Kingdom: Plantae
(unranked): Angiosperms
(unranked): Monocots
Order: Alismatales
Family: Araceae
Subfamily: Aroideae
Tribe: Arisareae
Genus: Arisarum
Species: A. vulgare
Binomial name: Arisarum vulgare
Common names: Friar's Cowl, Larus

Arisarum vulgare is a herbaceous, perennial, with an underground rhizome. It is native to the Mediterranean region of southern Europe and northern Africa, east to the Caucasus, and west to the Canary Islands, the Azores and Madeira.
Arisarum vulgare is one of the smaller members of the Arum family growing to about 0.5 m in height. It can form large ground covering colonies by propagating vegetatively by tubers.

During the summer months, it is not viable above ground and exists only as an underground tuberous rhizome. In winter and early spring, the rhizome grows new leaves and a short while later a flower appears above the surrounding vegetation.

The flower is surrounded by a tubular leaf whose top part is shaped like a hood, hence the common English name 'Friar's cowl'. The flower has a curved tongue-like structure (spadix) growing out of it. The tubular leaf can vary in colour (green, purple, brown/bronze). The true flowers of the plant are attached to the spike. The female flowers are dark coloured and found at the very base of the spike and are located at one side, while the male flowers are pale yellow, lie above the female flowers and arranged around all the spike. They are pollinated by insects.
There are fewer female flowers than males flowers. The sexual parts of both sexes are hidden inside the flowers tubular spathe on the lower part of the club-shaped spadix. The female flower has a slightly swollen stigma, a short style and a spherical ovary embedded in the very base of the spadix spike.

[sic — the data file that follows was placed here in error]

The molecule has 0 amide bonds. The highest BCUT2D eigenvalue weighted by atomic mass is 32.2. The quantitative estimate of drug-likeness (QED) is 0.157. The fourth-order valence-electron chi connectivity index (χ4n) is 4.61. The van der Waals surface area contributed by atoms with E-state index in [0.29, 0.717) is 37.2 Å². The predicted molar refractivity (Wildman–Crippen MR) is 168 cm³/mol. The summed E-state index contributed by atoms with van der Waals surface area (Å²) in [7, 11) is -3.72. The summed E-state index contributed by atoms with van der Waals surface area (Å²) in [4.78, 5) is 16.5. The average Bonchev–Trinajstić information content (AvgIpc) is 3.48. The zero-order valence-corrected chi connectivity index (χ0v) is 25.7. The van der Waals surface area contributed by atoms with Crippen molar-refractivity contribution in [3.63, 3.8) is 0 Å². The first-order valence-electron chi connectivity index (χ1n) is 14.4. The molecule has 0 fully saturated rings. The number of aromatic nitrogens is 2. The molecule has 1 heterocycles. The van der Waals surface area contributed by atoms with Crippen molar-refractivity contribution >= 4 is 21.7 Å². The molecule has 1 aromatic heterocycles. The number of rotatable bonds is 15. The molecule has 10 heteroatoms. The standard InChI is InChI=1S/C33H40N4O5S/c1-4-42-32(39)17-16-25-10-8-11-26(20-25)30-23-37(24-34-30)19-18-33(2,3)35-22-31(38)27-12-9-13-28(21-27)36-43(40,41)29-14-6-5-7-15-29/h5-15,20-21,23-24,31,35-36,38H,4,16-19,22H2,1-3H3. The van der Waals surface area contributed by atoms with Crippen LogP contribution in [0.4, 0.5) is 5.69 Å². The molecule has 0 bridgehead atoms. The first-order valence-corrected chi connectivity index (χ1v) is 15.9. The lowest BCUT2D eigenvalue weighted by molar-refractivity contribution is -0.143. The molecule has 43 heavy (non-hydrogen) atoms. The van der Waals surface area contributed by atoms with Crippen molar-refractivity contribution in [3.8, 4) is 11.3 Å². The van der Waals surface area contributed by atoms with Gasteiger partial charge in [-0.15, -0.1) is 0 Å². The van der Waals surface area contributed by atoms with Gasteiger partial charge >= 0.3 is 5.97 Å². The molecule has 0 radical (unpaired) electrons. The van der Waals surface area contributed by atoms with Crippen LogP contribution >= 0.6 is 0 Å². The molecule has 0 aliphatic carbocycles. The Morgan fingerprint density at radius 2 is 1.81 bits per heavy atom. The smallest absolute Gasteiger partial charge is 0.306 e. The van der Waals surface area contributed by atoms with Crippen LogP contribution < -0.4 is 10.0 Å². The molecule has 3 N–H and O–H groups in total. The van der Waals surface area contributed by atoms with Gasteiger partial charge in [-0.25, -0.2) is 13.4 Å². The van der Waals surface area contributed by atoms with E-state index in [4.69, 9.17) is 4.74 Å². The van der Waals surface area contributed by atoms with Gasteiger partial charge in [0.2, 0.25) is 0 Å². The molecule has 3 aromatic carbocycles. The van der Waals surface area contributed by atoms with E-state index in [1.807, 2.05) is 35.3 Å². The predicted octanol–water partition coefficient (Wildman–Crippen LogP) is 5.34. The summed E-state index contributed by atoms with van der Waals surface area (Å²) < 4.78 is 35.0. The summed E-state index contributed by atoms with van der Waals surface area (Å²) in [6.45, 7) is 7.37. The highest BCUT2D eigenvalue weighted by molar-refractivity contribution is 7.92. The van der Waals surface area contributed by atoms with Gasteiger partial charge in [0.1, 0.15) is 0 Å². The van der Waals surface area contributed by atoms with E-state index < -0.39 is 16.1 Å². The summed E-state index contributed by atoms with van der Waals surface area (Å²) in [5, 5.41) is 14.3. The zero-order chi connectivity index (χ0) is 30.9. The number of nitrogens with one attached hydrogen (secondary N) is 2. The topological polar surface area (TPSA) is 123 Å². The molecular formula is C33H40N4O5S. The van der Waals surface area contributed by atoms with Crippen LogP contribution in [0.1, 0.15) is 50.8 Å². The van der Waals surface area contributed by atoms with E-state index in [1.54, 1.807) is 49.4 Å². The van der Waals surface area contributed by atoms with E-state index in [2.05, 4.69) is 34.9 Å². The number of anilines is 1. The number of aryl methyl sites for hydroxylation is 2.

The male flowers kidney shaped pollen sacks are attached to the spadix spike by a thick support structure. They produce pollen in large quantity.
The plants produce green round berries containing light brown seeds that have distinctive longitudinal ridges.

The green heart-shaped leaves and tubers are poisonous because they contain needle-like calcium oxalate crystals. These crystals cause an extremely unpleasant stinging sensation similar to needles being stuck into the lips, mouth and tongue if ingested.

Arisarum vulgare Friar s Cowl-002.JPG

Arisarum vulgare Friar s Cowl-001.JPG

Arisarum vulgare Friar s Cowl.JPG

The male and female true flowers. The male is on the top and the female are attached to the green ovaries at the bottom of the stalk.
Arisarum vulgare Friar s Cowl .JPG

The male pollen sacs.on short stalks.
Male flowers Arisarum vulgare.JPG

The white female flowers attached to green ovaries. The kidney-shaped male pollen sacs upper right.
Female flowers Arisarum vulgare.JPG

The large heart-shaped leaf.
Arisarum vulgare Friar s Cowl-003.JPG 

Thanks to Wikipedia for text and information: